I have had the opportunity to try out a dozen of different demo indie games via the Nintendo Store as of late, and many of them seem like rehashed puzzle concepts, or just a reboot of a “current hype” type game or theme. Many don’t stand out and thus get lost within the big-name games that get that Nintendo push.
One game that stood out, is actually one that was originally designed in Adobe Flash by indie developer SFB Games. After being picked up by Nintendo and being redrafted within the Unity game engine, Snipperclips was born.
Now most of the gaming involved in Snipperclips is you screaming at someone else to coordinate with you as you squat, manipulate and ultimately go into a cutting frenzy in order to solve a puzzle.
Confused?? Let me explain…
The game involves controlling two paper “U shaped” characters (that are supposed to represent a Joy Con) named Snip and Clip. They have the same abilities as any other character in a platform game — jog left and right, jump, duck, stand up on tip toes — but with the added ability to be able to cut away from each other by overlapping and with the simple press of a button.
This is essentially the point of the game…to cut away at each other in order to achieve the goal to solve the level puzzle.
Each level is a unique puzzle, whether it be a presented shape that you need to replicate, or an active puzzle of say bringing a basketball that free falls on one side of the screen over to a net that is high on the other side of the screen. How about popping a floating balloon??
In order to solve a puzzle, you can alter the shapes of Snip and Clip by cutting bits out of them by overlapping the piece you want removed on one character by the other character. Their bodies also can be rotated by pressing the shoulder buttons in order to get the right position for the snipping. Utilizing the fact they can duck and stand on their toes helps in getting the right position for the snip as well.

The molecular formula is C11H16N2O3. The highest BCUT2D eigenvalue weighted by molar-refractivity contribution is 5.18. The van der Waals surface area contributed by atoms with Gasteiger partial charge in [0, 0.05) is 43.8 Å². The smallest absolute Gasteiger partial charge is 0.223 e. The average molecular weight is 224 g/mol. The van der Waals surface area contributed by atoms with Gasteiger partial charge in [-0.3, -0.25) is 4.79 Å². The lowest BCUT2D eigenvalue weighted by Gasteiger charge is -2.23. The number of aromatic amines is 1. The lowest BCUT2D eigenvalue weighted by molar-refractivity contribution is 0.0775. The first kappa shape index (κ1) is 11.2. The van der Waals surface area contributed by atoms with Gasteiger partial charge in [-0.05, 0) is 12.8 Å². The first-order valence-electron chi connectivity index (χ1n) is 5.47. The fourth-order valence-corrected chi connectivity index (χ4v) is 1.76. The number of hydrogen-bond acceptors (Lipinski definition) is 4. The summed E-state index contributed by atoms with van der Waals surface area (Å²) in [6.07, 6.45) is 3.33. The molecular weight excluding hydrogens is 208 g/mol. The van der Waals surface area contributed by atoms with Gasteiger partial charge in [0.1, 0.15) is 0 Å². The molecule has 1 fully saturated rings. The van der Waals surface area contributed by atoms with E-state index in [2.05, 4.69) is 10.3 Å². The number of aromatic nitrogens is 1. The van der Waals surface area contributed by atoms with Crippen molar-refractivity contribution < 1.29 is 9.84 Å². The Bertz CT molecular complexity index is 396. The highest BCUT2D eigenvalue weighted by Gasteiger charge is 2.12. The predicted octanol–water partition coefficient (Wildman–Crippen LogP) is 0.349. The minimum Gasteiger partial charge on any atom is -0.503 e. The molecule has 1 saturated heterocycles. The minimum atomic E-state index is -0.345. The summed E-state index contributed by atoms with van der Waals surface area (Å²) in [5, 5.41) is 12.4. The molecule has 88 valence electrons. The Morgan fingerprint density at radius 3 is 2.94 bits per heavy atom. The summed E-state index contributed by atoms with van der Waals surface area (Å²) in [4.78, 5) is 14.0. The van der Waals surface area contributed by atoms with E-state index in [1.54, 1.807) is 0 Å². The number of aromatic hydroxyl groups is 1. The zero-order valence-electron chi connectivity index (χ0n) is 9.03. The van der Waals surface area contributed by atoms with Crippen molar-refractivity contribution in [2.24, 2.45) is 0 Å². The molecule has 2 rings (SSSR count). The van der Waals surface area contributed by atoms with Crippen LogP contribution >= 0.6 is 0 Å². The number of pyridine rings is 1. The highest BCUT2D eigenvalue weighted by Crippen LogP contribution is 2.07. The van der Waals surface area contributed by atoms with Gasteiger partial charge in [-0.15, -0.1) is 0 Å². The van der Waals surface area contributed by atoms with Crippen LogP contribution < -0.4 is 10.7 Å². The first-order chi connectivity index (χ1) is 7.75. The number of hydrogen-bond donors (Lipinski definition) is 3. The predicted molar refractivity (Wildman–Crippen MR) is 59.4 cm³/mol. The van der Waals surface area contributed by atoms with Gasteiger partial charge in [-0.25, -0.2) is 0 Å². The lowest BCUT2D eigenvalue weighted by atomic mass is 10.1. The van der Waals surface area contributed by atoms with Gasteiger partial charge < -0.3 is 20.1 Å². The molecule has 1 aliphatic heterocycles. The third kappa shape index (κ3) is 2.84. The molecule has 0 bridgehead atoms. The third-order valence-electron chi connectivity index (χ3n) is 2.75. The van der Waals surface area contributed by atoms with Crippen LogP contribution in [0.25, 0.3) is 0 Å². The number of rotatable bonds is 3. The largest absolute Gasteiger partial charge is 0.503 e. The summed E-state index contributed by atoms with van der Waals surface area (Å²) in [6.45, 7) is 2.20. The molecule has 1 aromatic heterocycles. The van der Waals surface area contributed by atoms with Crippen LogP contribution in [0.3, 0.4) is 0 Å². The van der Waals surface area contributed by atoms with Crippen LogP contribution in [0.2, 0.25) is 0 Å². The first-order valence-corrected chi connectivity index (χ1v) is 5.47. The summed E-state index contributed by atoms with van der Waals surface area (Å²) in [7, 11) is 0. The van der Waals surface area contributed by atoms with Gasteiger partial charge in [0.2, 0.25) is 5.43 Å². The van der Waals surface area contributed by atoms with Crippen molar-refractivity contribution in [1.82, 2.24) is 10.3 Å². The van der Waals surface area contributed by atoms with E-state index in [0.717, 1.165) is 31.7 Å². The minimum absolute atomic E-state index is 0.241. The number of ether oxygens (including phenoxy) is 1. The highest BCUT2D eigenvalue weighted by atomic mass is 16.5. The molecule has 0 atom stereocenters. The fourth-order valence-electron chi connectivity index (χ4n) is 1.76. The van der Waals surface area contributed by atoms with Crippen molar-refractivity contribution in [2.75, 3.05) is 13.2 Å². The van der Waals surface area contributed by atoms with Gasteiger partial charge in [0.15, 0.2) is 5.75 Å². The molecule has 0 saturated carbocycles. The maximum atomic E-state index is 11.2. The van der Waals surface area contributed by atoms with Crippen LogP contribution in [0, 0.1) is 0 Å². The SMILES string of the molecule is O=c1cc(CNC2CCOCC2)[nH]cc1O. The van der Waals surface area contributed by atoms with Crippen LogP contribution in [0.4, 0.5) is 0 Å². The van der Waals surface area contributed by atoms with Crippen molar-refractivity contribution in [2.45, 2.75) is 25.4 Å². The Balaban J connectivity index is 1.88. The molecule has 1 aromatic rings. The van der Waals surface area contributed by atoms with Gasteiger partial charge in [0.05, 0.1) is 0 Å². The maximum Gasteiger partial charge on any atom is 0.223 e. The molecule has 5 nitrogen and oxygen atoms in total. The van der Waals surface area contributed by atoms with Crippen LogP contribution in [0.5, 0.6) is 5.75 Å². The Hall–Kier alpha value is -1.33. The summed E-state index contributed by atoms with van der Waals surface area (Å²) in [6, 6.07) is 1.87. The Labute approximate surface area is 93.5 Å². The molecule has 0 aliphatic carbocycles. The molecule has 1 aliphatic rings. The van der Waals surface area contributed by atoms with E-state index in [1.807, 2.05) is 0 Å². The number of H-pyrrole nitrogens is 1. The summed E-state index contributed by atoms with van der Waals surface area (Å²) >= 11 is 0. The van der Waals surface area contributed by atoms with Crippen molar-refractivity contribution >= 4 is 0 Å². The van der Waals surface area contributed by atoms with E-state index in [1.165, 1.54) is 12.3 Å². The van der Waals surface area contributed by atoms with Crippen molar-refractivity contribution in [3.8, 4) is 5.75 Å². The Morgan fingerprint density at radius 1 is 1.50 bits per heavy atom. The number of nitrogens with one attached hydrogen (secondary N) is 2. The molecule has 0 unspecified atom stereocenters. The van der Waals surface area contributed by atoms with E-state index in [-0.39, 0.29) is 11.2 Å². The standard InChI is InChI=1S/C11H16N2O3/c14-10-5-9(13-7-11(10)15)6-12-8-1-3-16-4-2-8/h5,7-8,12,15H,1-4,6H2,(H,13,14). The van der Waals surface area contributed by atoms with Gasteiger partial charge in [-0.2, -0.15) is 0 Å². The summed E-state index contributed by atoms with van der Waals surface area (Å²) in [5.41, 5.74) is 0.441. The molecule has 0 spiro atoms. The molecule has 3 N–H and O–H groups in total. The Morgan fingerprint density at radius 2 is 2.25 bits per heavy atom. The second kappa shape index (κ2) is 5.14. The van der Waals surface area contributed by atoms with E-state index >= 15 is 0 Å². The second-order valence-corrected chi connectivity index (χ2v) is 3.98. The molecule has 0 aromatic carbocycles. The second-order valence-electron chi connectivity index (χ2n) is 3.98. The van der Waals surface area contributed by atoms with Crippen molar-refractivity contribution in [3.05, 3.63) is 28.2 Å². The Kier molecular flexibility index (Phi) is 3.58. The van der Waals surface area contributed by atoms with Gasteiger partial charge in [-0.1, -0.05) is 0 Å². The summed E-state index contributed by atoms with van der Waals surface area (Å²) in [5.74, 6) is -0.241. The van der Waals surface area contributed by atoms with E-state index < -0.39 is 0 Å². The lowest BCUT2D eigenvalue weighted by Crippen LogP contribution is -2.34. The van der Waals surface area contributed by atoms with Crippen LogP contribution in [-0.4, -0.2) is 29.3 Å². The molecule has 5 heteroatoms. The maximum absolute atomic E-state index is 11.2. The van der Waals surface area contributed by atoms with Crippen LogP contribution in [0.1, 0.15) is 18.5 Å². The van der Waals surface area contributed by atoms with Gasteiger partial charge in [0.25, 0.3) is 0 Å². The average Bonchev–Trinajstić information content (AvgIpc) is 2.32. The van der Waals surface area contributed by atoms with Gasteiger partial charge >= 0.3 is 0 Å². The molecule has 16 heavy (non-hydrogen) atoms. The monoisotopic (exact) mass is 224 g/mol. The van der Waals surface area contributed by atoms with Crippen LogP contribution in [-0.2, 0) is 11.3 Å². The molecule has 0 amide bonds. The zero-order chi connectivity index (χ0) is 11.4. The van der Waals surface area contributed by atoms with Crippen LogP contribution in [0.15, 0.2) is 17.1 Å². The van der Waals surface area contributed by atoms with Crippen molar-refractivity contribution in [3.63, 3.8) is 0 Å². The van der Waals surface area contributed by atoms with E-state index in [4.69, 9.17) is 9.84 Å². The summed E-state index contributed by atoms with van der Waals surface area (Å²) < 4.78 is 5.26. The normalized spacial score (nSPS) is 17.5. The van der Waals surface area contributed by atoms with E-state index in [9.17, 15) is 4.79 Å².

Luckily if you mess up, there is a back button that erases all cuts on the character. Sometimes this is a good feature to have when you need the character to perform more than one task so you need to change cuts on it throughout the puzzle.
And if for some reason you cut Snip or Clip entirely, they disappear with a “pop”, but then a new full version falls back into the screen for more cutting fun.
Each puzzle requires a lot of communication, careful movements and positioning and a lot of tolerance (and disgruntled sighs) when things go wrong.
Best advice for therapy when the puzzle is just pissing you off…run around the screen randomly chopping bits off of each other until there is nothing left. Instant stress relief!
Snipperclips is best played with at least two players, but is possible to be played solo (you are in control of both characters and just use the “X” button to swap between control of characters) or for up to four players at once. I found it quite difficult to coordinate the two characters as a solo player, as if i needed one to be per-say ducking, I had to duck and hold in position while i hit the button to swap characters. It took 10x the coordination of where you leave one character while you work on the other. Not entirely impossible to do in the levels made for solo players, but takes a lot more planning and strategy. Playing with someone else at least lets two brains work on one puzzle and you can enjoy in the “Aha!” moments of solving the puzzle together. When you get three or four players in on the game, you get to play as sort of lost “snip cousins”, but even harder puzzles as you then have more bodies to cut and manipulate.
The game has puzzles broken into section categories based on the amount of players available that is select-able at the start menu. This is a bit of a disadvantage as half of the game cannot be utilized unless you have 2-4 players, and many need 3 or more players. Some of us are loners don’t ya know!?! (lol)
Each level is worth a “star” which you earn when you complete it. Star accumulation helps to unlock other levels or some “master levels” that test all your skills (and patience).
Fantastic party game for puzzle nerds!! Except for the fact that the game involves so much concentration and coordination, the more rowdy of environment, more more you will struggle to succeed.
The flexibility of the Nintendo Switch design is a benefit for this game, as it is great to play on a TV in couch co-op mode, but it is even better set up on a table with kickstand out and having a bunch of wild people each clutching a tiny Joy Con screaming and cheering with each other in happy anticipation of solving each of the tasks at hand.
This is not a game that should be played and rushed through in a single day….it’s more of one that you should play slowly…use massive strategy…invite some friends in to play and go back into old puzzles to see if there is a quicker and simpler strategy to finding the solution.